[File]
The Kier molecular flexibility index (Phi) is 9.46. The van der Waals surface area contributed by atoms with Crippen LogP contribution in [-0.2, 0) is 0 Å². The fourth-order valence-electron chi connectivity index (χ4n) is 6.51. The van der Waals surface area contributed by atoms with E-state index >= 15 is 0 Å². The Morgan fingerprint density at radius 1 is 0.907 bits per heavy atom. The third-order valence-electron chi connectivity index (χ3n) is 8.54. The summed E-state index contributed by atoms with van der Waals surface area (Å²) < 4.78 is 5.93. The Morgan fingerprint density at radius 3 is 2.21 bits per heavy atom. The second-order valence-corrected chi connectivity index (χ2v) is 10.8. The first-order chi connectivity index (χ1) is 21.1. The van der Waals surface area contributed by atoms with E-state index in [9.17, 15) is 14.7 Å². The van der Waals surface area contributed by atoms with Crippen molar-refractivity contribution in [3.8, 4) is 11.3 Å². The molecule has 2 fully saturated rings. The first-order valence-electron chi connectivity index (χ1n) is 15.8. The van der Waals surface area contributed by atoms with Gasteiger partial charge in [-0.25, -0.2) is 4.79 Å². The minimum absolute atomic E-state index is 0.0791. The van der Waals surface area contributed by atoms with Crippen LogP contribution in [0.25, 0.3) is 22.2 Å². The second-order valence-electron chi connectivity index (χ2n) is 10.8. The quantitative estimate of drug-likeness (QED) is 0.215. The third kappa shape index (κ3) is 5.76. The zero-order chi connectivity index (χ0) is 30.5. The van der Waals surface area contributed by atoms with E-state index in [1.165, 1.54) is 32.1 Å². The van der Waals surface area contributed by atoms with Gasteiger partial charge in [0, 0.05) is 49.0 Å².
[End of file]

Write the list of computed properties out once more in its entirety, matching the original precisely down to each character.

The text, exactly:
The Kier molecular flexibility index (Phi) is 9.46. The van der Waals surface area contributed by atoms with Crippen LogP contribution in [-0.2, 0) is 0 Å². The fourth-order valence-electron chi connectivity index (χ4n) is 6.51. The van der Waals surface area contributed by atoms with E-state index >= 15 is 0 Å². The Morgan fingerprint density at radius 1 is 0.907 bits per heavy atom. The third-order valence-electron chi connectivity index (χ3n) is 8.54. The summed E-state index contributed by atoms with van der Waals surface area (Å²) < 4.78 is 5.93. The Morgan fingerprint density at radius 3 is 2.21 bits per heavy atom. The second-order valence-corrected chi connectivity index (χ2v) is 10.8. The first-order chi connectivity index (χ1) is 21.1. The van der Waals surface area contributed by atoms with E-state index in [9.17, 15) is 14.7 Å². The van der Waals surface area contributed by atoms with Crippen molar-refractivity contribution in [3.8, 4) is 11.3 Å². The molecule has 2 fully saturated rings. The first-order valence-electron chi connectivity index (χ1n) is 15.8. The van der Waals surface area contributed by atoms with Gasteiger partial charge in [-0.25, -0.2) is 4.79 Å². The minimum absolute atomic E-state index is 0.0791. The van der Waals surface area contributed by atoms with Crippen LogP contribution in [0.25, 0.3) is 22.2 Å². The second-order valence-electron chi connectivity index (χ2n) is 10.8. The quantitative estimate of drug-likeness (QED) is 0.215. The third kappa shape index (κ3) is 5.76. The zero-order chi connectivity index (χ0) is 30.5. The van der Waals surface area contributed by atoms with E-state index in [1.165, 1.54) is 32.1 Å². The van der Waals surface area contributed by atoms with Gasteiger partial charge in [0, 0.05) is 49.0 Å².